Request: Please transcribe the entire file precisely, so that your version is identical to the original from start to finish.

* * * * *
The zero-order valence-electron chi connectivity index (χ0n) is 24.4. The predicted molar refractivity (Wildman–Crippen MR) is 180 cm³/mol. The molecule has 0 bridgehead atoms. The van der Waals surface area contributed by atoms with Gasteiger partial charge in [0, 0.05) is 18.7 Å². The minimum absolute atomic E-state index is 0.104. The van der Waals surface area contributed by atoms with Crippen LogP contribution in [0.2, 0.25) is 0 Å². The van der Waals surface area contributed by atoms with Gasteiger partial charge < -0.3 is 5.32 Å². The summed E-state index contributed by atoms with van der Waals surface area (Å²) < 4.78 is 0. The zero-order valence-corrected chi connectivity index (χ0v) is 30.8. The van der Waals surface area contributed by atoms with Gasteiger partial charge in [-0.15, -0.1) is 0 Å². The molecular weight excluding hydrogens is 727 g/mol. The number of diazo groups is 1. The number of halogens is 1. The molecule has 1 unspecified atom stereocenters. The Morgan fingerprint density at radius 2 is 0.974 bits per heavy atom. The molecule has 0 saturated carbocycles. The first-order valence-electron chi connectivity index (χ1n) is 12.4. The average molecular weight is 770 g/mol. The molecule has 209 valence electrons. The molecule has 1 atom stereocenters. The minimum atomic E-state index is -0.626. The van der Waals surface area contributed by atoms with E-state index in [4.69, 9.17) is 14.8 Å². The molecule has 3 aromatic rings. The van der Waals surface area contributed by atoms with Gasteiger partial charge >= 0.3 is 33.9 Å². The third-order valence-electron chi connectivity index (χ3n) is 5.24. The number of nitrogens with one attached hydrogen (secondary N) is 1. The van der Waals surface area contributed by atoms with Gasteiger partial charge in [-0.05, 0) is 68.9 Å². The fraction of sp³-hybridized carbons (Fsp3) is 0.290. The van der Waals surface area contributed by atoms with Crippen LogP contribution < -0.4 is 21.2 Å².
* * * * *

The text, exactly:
The zero-order valence-electron chi connectivity index (χ0n) is 24.4. The predicted molar refractivity (Wildman–Crippen MR) is 180 cm³/mol. The molecule has 0 bridgehead atoms. The van der Waals surface area contributed by atoms with Gasteiger partial charge in [0, 0.05) is 18.7 Å². The minimum absolute atomic E-state index is 0.104. The van der Waals surface area contributed by atoms with Crippen LogP contribution in [0.2, 0.25) is 0 Å². The van der Waals surface area contributed by atoms with Gasteiger partial charge < -0.3 is 5.32 Å². The summed E-state index contributed by atoms with van der Waals surface area (Å²) < 4.78 is 0. The zero-order valence-corrected chi connectivity index (χ0v) is 30.8. The van der Waals surface area contributed by atoms with Gasteiger partial charge in [-0.15, -0.1) is 0 Å². The molecular weight excluding hydrogens is 727 g/mol. The number of diazo groups is 1. The number of halogens is 1. The molecule has 1 unspecified atom stereocenters. The Morgan fingerprint density at radius 2 is 0.974 bits per heavy atom. The molecule has 0 saturated carbocycles. The first-order valence-electron chi connectivity index (χ1n) is 12.4. The average molecular weight is 770 g/mol. The molecule has 209 valence electrons. The molecule has 1 atom stereocenters. The minimum atomic E-state index is -0.626. The van der Waals surface area contributed by atoms with E-state index in [4.69, 9.17) is 14.8 Å². The molecule has 3 aromatic rings. The van der Waals surface area contributed by atoms with Gasteiger partial charge >= 0.3 is 33.9 Å². The third-order valence-electron chi connectivity index (χ3n) is 5.24. The number of nitrogens with one attached hydrogen (secondary N) is 1. The van der Waals surface area contributed by atoms with Gasteiger partial charge in [-0.05, 0) is 68.9 Å². The fraction of sp³-hybridized carbons (Fsp3) is 0.290. The van der Waals surface area contributed by atoms with Crippen LogP contribution < -0.4 is 21.2 Å².